Counting activities should avoid counting and numbering, and when collecting the collection, show that each number name identifies the quantity that has just been formed (the child must understand that showing three fingers, is not the same as showing the third finger of the hand). Subsequently, beyond five, the same attention must be paid to the progressive elaboration of quantities and their relations to numbers under the different codes . Children must understand that any quantity is obtained by adding one to the previous quantity (or removing one to the higher quantity) and that its denomination is obtained by advancing from one in the sequence of the number names or their writing with numbers.

To count a collection of objects, the child must be able to synchronize the recitation of the sequence of the number words with the pointing of the objects to be counted . This capacity must be taught in different ways by varying the nature of the collections and their spatial organization, as the strategies are not the same depending on whether the objects are movable or not (put in a box, pose on another table), and according to their arrangement (collection organized in space or not, organized collection-aligned on a sheet or not).


What is expected of children at the end of Maternell

Using numbers

  • Evaluate and compare collections of objects with numerical or non-numerical procedures.
  • Make a collection whose cardinal is given. Use counting to compare two quantities, to make a collection of a given size or to make a collection of quantities equal to the proposed collection.
  • Use the number to express the position of an object or person in a game, in an organized situation, in a rank, or to compare positions.
  • Mobilize analog, verbal or written symbols, conventional or unconventional, to communicate oral and written information about a quantity.

Studying numbers

  • To have understood that the cardinal does not change if we modify the spatial arrangement or the nature of the elements.
  • Have understood that any number is obtained by adding one to the previous number and that this corresponds to the addition of a unit to the previous quantity.
  • Quantify collections to at least ten; composing them and decomposing them by actual and then mental manipulations. To say how much to add or to remove to obtain quantities not exceeding ten.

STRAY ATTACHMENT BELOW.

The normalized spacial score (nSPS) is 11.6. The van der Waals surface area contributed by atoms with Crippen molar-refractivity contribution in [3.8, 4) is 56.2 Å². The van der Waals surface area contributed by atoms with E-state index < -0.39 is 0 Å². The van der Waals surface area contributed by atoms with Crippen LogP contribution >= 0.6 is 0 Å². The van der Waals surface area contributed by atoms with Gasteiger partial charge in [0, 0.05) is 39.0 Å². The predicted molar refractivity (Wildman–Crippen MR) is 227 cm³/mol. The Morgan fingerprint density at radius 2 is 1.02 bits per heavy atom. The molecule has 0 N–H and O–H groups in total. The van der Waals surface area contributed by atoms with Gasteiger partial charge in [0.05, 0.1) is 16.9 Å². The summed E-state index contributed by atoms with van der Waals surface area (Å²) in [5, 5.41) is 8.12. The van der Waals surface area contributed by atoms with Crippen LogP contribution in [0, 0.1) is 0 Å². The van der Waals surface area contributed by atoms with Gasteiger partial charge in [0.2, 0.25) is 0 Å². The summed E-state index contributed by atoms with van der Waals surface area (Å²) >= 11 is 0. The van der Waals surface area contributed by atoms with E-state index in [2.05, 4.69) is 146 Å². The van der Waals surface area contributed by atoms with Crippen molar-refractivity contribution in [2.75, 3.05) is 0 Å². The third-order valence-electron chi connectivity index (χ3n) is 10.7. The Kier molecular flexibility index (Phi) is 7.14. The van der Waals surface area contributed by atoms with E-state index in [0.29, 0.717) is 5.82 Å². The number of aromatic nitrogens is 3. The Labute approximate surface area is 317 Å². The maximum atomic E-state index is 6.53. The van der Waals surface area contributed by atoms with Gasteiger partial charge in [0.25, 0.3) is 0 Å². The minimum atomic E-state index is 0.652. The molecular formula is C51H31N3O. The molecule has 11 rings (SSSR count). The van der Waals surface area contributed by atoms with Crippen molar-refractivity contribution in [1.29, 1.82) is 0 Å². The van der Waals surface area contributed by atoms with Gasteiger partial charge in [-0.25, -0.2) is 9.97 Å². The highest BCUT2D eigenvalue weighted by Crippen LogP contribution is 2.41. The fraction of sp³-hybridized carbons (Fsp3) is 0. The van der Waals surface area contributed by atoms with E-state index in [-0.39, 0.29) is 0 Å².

• Talk about numbers using their decomposition.
  • Say the sequence of numbers up to thirty. Read numbers written in numbers up to ten.

ExplorING shapes, sizes, organized suites

Very early, young children intuitively discern forms (square, triangle ...) and dimensions (length, capacity, mass, area ...). In kindergarten, they build knowledge and landmarks on some shapes and sizes. The approach of plane shapes, objects of space, magnitudes, is done by the manipulation and coordination of actions on objects . This approach is supported by language: it allows to describe these objectsand actions and promotes the identification of first descriptive characteristics . This knowledge, which will remain limited, is the first approach to geometry and measurement that will be taught in cycles 2 and 3.


EXPLORING THE WORLD

Finding yourself in time and space

From birth, through their exploratory activities, children intuitively perceive certain spatial and temporal dimensions of their immediate environment. These perceptions enable them to acquire, within their environments, a first set of benchmarks, to develop expectations and memories of a recent past. However, this knowledge remains implicit and limited. One of the aims of the nursery school is precisely to gradually lead them to consider time and space as relatively independent dimensions of current activities and to start treating them as such. It also seeks to lead them gradually to overcome their own point of view and to adopt that of others.

The weather

The nursery school aims at the construction of temporal references and the awareness of durations : short time (that of an activity with its before and after, day) and long time (succession of days in the week and the month, succession of seasons ). The apprehension of very long time (historical time) is more difficult especially with regard to the distinction between close past and distant past.

Stabilize the first time markers

For the youngest, the first temporal reference points are associated with the recurrent activities of everyday life, hence the importance of a regular organization and rituals that mark the passages from one moment to another. These markers allow the teacher to "anchor" for children the first stable elements of a summary chronology and to offer them a first work of evocation and anticipation based on events close to the present moment.

Introducing social benchmarks

From the average section, social benchmarks are introduced and used daily by the children to determine the days of the week, to specify the events of school life. The teacher gradually leads the children to connect the different tracking systems, including the times of the day and the hours to objectify the durations and benchmarks used by the adult (in five minutes, in an hour).

Consolidating the notion of chronology